It’s a very foreign thing to walk Bali Street Dogs on the street, on a leash. Anyone who has spent any time on Bali will attest to the obvious traffic dangers and challenges that await the uninitiated, the initiated and even the born and bred. The variables are numerous, in fact they are endless, however given enough time observation and patience, a somewhat gradual parting of the clouds and an approaching slight clear picture emerges of a rather amazing system of flow. From a pedestrian point of view, stepping off and stepping back on seems to be the general tactic of choice, a movement that eventually becomes second nature when the sound, sight and smell of anything approaches from front and back or around and surround. Crossing a street or busy road appears to give favourable results when actioned on the diagonal, trying to cross a road straight across can result in a longish wait and a rather painful case of sideway whiplash. It also becomes apparent that no one wants to hit anything or anybody and great respect is given in order to avoid what would not only result in massive personal inconvenience, but also an equally unwanted and unneeded interruption to traffic flow in an already congested environment. Road rage is a rare and very foreign concept; no one appears to have the time for it.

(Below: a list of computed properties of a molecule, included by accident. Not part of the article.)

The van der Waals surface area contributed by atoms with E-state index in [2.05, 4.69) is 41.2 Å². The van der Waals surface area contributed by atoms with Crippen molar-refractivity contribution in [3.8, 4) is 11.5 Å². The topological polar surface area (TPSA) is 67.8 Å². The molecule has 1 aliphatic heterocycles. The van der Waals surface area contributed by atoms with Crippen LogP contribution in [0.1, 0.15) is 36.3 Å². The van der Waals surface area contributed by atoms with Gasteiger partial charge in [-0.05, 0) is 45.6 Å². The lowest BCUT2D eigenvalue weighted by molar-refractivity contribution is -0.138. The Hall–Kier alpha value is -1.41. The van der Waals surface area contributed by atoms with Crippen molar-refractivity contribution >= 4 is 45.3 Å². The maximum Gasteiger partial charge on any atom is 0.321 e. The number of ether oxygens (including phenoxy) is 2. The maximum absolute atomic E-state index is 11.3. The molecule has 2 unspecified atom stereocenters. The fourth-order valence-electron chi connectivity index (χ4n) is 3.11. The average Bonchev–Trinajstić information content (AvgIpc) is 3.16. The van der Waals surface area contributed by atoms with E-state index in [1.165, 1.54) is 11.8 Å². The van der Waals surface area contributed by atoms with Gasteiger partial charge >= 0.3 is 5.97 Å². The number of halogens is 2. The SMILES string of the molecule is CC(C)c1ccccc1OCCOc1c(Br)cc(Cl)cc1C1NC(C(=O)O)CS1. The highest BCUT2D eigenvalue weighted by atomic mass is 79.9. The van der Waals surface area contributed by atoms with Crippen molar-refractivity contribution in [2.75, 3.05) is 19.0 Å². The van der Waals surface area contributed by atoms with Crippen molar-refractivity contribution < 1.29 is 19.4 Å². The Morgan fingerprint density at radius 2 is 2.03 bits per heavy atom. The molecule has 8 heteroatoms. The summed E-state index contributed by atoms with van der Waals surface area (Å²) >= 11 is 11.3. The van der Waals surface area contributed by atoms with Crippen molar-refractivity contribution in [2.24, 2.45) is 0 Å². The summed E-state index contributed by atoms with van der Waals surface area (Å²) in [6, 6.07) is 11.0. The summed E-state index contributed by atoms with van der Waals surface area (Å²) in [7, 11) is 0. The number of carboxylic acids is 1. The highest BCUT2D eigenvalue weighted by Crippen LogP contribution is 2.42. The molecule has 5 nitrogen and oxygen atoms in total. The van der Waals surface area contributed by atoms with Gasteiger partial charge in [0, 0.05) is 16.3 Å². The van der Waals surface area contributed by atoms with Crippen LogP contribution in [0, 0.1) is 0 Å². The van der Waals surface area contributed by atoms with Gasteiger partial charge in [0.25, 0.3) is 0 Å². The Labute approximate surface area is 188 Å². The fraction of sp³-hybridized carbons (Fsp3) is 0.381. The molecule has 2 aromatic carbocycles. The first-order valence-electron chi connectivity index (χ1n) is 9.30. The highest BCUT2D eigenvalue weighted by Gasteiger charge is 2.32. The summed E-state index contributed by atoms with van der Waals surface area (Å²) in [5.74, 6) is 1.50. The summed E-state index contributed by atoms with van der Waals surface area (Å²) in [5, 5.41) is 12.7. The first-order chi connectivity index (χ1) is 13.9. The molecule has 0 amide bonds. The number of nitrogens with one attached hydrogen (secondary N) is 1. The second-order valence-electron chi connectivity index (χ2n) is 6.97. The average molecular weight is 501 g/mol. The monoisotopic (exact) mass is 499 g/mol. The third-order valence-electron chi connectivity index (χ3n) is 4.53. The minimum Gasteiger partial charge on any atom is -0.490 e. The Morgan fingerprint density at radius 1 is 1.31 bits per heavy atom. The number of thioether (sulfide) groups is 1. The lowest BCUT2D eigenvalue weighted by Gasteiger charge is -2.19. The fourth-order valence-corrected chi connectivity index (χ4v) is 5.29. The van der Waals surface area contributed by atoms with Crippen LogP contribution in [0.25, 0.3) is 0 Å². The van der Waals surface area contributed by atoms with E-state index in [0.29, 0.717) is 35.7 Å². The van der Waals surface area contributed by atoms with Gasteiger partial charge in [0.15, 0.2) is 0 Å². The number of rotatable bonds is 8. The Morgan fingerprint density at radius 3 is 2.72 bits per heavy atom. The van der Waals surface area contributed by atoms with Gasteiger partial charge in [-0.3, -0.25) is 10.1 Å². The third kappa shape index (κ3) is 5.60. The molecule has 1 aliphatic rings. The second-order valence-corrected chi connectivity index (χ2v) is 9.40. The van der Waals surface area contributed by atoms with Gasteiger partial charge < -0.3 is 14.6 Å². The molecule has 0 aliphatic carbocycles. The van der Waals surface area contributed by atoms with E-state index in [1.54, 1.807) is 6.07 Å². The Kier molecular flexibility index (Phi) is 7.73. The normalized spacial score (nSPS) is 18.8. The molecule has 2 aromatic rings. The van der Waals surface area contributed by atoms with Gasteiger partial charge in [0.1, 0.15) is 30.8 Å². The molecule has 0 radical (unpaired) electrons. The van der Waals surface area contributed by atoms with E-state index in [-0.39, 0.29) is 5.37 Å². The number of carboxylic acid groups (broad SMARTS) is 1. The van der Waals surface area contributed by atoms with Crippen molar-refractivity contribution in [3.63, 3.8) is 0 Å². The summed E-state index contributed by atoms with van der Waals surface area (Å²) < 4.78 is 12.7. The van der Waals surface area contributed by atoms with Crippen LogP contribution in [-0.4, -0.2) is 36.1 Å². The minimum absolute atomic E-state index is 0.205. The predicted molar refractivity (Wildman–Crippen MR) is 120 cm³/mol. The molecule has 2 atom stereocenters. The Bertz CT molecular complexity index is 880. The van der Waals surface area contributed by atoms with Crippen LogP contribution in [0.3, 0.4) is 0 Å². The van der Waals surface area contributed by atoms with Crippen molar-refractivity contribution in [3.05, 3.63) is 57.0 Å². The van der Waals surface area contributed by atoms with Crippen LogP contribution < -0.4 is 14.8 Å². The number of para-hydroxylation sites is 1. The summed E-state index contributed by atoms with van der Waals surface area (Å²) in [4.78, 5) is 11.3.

Bali Street Dogs who have survived the traffic dangers are also the born and bred, those who as newly uninitiated puppies learnt very quickly to step on and step off and those who were genetically enhanced in street wisdom, making them more endowed than the rest. The rest just didn’t make it, usually ending up as another stain on the streets, but what they lost and left on the asphalt gave the survivors a continued strong genetic line of learning and adaptation. It also bestowed upon them the justified title of “Professional Bali Street Dog”, justified because being street smart was only one step on the right rung. No chicken eating, human biting, vehicle chasing and unnecessary barking were also required attributes to climb the ladder for full membership with stamped certification and entry to such an elite level.
More and more Bali Street Dogs are now surviving to adulthood without ever walking the streets, those who were taken up as puppies by non Balinese people and nurtured away from the dangers that their brethren had no choice but to face and live or die on. These dogs have not been subjected to the simple Darwinian survival of the fittest rule, a reality that was the final rung in the making of a true Professional Bali Street Dog.
Rehabilitating an adult Bali Street Dog to Street Walk is not impossible. But it does require a lot of work, a lot of patience, a lot of time, a lot of repetition and a huge sense of humour, with a twist of insanity. To walk the streets with a Bali Dog is a true pleasure and privilege. To lead one on a leash is a challenge and a test. To let them remember a part of who they are is the reward.